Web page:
And the vessel owners who are sitting there, if force majeure is called and they've been sitting there, let's say, 10 days waiting for cargo, the charterers can say that, "This is out of our control and we're not going to pay the demurrage for the vessel sitting there." So, I think that probably some lawyers are gonna make some money off of this but I do think there was a little bit of hysteria initially and it seems like it's calmed down, which tells me that a lot of commercial decisions were made and negotiated behind the scenes to help everybody gets through this. And the grains are coming in and I think it's improving as well on the river.

Ross: Interesting.

Kelle: However, that did push the Chinese and other Asian countries more towards east coast South America as a supplier, and that's true with the Black Sea as well because they're looking for more stability and reliability. So, the issues that we had with the river and congestion and the issues with the conflict in the Black Sea, that has...and what really started with the Trump era trade wars, sort of push those relationships down to South America out of Asia. So, I would say, you know, as much as they can produce, Asia is willing to purchase. It's been a more stable market for those receivers and suppliers.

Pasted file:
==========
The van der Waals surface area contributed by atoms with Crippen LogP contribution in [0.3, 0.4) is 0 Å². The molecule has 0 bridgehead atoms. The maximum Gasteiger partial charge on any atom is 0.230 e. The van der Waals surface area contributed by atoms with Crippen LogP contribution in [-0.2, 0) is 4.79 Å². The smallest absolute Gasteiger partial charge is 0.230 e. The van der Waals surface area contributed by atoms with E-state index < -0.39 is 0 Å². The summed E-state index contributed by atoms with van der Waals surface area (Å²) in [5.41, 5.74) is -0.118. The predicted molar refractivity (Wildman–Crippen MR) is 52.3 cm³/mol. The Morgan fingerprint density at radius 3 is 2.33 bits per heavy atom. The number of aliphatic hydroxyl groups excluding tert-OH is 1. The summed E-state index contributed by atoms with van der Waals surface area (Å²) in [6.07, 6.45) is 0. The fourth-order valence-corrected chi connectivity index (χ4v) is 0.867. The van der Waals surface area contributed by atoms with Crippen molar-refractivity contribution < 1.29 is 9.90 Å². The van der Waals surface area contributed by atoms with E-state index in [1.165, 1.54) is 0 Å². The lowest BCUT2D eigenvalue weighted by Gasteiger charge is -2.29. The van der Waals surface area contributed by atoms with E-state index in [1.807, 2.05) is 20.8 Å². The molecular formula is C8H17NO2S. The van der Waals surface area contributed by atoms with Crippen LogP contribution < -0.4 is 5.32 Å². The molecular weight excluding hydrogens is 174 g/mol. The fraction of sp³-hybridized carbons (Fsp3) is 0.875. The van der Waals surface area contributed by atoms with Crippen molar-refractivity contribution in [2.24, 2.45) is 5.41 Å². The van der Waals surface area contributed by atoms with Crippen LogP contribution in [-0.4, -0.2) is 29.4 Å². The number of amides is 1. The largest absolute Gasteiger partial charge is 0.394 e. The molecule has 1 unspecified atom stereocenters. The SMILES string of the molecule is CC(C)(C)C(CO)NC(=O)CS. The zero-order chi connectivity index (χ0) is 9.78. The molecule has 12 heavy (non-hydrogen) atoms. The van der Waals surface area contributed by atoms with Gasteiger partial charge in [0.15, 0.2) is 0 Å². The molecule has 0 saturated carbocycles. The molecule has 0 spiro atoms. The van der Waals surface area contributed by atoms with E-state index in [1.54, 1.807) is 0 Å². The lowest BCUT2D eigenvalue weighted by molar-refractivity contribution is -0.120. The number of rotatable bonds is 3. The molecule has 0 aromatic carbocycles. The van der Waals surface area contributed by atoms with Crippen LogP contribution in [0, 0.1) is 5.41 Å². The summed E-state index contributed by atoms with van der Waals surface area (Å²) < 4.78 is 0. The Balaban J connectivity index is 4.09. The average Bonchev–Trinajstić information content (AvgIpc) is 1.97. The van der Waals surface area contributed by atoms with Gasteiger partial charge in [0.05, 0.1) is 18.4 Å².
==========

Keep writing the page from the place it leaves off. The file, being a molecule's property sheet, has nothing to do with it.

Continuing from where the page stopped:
Ross: So, what is it about stability versus the quality of the grain and what the buyer specifically is looking for? Why is that favored specifically?

Kelle: Well, the quality will always come into play, especially with soybeans, with the beans market and the protein. Well, all Ag products, there's protein levels, there's all kinds of things that folks are looking for when they're milling or crushing. The Argentinians and the Brazilians have come a long way in improving all of those levels, so they are getting closer and closer to Black Sea and U.S. Gulf levels of quality. And every time something like this, some disruption happens, as you all know as people in these industries, it takes a long time to build a relationship between the supplier and the receiver.